I first found out about GoEco when one of my university lecturers forwarded an email about the kinds of volunteering they organise and a teaching programme in Moshi, a town at the foot of Mount Kilimanjaro, in Tanzania. I signed up for 2 weeks of volunteering at the Kilimanjaro Teaching and Community Involvement Project this summer and was both excited and nervous – I had never been to Africa before or done anything like this before, but I thought I might as well try it this summer otherwise I’d never end up doing it! Everything was all very organised by GoEco and they gave me a ton of pre-departure information, what I needed to bring and what would happen when I was there.
I arrived on Monday the 7th and was introduced to all the other volunteers (there were around 12 of us in the house during the time I was there) who were from all over the world. We were shown round our house, which was lovely – much better than I was expecting – and it was right in the middle of the school community which meant by the end of the trip we knew the community really well. On our first day we had an induction where we learnt how the volunteering programme would work and the kinds of things we’d all be doing.
I was lucky enough to be teaching the Masai, who were adults in the local tribe trying to learn to read and write Swahili and speak small bits of English which would help in the tourist industry. Many of them worked as guards or for a local hotel which meant it was good to know some English as well as Swahili. They were all lovely, and were always excited and willing to learn; it was amazing seeing how happy they were after we would tell them they had got something right.
I also taught the junior nursery class which is for 4-6 years old. We were teaching them English, focusing on a different topic each week, such as clothing and food. At the beginning of the lesson each child would come up and introduce themselves to us in English, answering questions such as how are you, what is your name, where do you come from and how old are you. Most of the children did this very well which was impressive seeing as how young they were. We also sang some songs such as “head, shoulders, knees and toes” and “5 little monkeys” which the children especially loved with the actions we taught them alongside each song. Each lesson we would introduce about 4 new object names on the topic of that week and we would run through each word a few times until they were able to repeat it back. Then, we would play some competitive games to make sure the children fully understood what the words were in English.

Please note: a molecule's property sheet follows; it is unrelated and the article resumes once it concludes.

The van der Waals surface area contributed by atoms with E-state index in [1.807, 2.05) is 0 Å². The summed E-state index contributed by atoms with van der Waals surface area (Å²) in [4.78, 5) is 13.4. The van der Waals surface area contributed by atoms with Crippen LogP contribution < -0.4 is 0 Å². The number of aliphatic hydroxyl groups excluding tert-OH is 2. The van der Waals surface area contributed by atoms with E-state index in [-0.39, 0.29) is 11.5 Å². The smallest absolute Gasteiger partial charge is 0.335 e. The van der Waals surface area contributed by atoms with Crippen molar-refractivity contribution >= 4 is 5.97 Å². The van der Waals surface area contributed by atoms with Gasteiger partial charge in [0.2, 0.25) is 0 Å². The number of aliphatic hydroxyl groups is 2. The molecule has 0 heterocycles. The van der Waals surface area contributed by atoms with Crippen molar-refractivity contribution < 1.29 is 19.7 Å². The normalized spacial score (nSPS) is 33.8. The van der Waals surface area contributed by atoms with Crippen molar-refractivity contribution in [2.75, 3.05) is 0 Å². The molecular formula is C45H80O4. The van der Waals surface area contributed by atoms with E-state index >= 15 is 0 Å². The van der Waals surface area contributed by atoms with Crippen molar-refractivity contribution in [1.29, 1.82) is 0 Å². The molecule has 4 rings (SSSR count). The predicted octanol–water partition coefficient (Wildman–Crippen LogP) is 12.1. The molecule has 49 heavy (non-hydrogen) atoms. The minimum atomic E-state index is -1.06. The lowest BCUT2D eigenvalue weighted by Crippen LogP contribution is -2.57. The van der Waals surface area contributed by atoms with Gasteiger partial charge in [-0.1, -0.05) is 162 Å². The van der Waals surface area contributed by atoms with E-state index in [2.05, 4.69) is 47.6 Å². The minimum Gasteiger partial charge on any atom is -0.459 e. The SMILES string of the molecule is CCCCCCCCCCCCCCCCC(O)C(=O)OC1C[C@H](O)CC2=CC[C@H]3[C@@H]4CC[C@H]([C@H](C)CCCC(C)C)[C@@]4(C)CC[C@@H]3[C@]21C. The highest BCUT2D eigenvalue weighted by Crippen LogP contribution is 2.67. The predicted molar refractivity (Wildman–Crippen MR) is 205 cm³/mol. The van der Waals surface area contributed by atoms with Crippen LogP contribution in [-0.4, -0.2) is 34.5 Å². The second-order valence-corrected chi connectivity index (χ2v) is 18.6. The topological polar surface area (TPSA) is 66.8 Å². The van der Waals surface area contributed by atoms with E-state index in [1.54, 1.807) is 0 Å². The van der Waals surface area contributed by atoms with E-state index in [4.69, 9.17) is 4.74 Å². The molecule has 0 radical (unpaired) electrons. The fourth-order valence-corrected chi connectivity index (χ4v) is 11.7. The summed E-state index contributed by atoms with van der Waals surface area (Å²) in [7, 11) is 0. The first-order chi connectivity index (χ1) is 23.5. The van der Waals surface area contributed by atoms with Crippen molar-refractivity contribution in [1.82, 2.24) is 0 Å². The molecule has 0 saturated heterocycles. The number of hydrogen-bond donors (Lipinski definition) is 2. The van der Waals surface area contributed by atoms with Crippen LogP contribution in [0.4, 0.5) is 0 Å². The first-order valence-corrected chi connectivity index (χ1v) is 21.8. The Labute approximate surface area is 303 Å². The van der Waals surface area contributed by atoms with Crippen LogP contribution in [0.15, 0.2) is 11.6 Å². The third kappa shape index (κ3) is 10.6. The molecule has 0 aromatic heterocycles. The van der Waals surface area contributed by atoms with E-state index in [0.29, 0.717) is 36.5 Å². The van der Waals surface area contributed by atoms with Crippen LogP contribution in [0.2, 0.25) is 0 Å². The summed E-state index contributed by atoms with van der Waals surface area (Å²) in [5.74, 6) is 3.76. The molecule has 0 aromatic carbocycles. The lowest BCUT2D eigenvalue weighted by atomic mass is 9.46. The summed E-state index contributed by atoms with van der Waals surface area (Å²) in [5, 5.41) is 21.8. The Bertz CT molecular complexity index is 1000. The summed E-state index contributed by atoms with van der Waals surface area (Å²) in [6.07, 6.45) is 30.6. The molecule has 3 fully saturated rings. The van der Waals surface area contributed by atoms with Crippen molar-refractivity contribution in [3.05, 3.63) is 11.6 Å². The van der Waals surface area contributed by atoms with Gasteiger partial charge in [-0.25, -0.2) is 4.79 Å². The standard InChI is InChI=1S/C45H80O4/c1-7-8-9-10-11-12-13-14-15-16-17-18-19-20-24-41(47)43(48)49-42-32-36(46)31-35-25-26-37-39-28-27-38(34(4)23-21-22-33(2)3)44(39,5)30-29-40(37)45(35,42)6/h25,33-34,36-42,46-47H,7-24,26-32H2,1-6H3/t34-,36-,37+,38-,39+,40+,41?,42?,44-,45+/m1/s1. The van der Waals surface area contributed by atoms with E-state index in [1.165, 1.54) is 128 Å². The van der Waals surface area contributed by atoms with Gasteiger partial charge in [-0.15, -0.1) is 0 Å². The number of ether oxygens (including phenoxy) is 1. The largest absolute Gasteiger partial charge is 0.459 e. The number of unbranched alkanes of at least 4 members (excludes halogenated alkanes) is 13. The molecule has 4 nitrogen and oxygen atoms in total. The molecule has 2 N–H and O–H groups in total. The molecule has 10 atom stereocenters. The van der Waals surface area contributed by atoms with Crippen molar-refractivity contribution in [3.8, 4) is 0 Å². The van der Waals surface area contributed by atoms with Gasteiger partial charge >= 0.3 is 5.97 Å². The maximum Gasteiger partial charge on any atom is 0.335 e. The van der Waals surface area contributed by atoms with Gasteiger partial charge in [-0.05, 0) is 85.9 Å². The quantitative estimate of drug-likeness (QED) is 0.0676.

During each class, the children that had been good had their names put in the special nani ni nzuri sana box (who has been good). At the end of each week we would pick out a name and that child would get a special prize. At the end of the class we would go outside and join the other baby and senior nursery classes and play duck, duck, goose and do some more singing and dancing (which the children were definitely better at than us adults!) before it was time to say goodbye.
During our afternoons, some volunteers would go to a local secondary school to teach about HIV or business, and some of us helped paint a new nursery building. It felt so rewarding to see the progression we’d made with it over the time we were there.
Throughout my time in Moshi, I was also able to go visit the Wazee twice which is the old people’s home. They were always so happy to see us and have conversations with us about our time here (with the help of one of our translators of course!). On our first visit, we brought them bananas, which they were all very grateful for, and we spent some time playing games with them like Connect 4 and Dominoes.
On our second visit, we were able to build a food garden for them at the back of the home which they would be able to use as their own. They were all given an individual vegetable bucket to grow in their rooms as well with things such as spinach and tomatoes.
We had our weekends off when we were there and there were many trips available for us to do. I was lucky enough to do a 2 day safari and visit the waterfalls there. Also, some days all the volunteers would go out for dinner in town together which was lovely, and explore Moshi’s a bit more – and of course do some shopping!! This free time, outside of teaching, was a great chance to get to know the other volunteers better and by the end of it we were all very close. It was hard to have to say bye to them and the others in the community we had got to know even after just two weeks! I was also lucky enough to be there whilst the project was celebrating being in Moshi for 1 year. There were lots of events on for us to be involved in. We got to see traditional African dancing one night and even the Masai put on a demonstration of their jumping for us: it was amazing.
Overall I had a fantastic time volunteering in Tanzania and would definitely have gone for longer if I could have – I’m already tempted to go back next summer! It was an amazing experience, and I met so many lovely people when I was out there too. Everyone was so welcoming and grateful for us being there and it was great to see the difference we were making in the community. I would definitely encourage everyone and anyone who is considering something like this to go visit Moshi!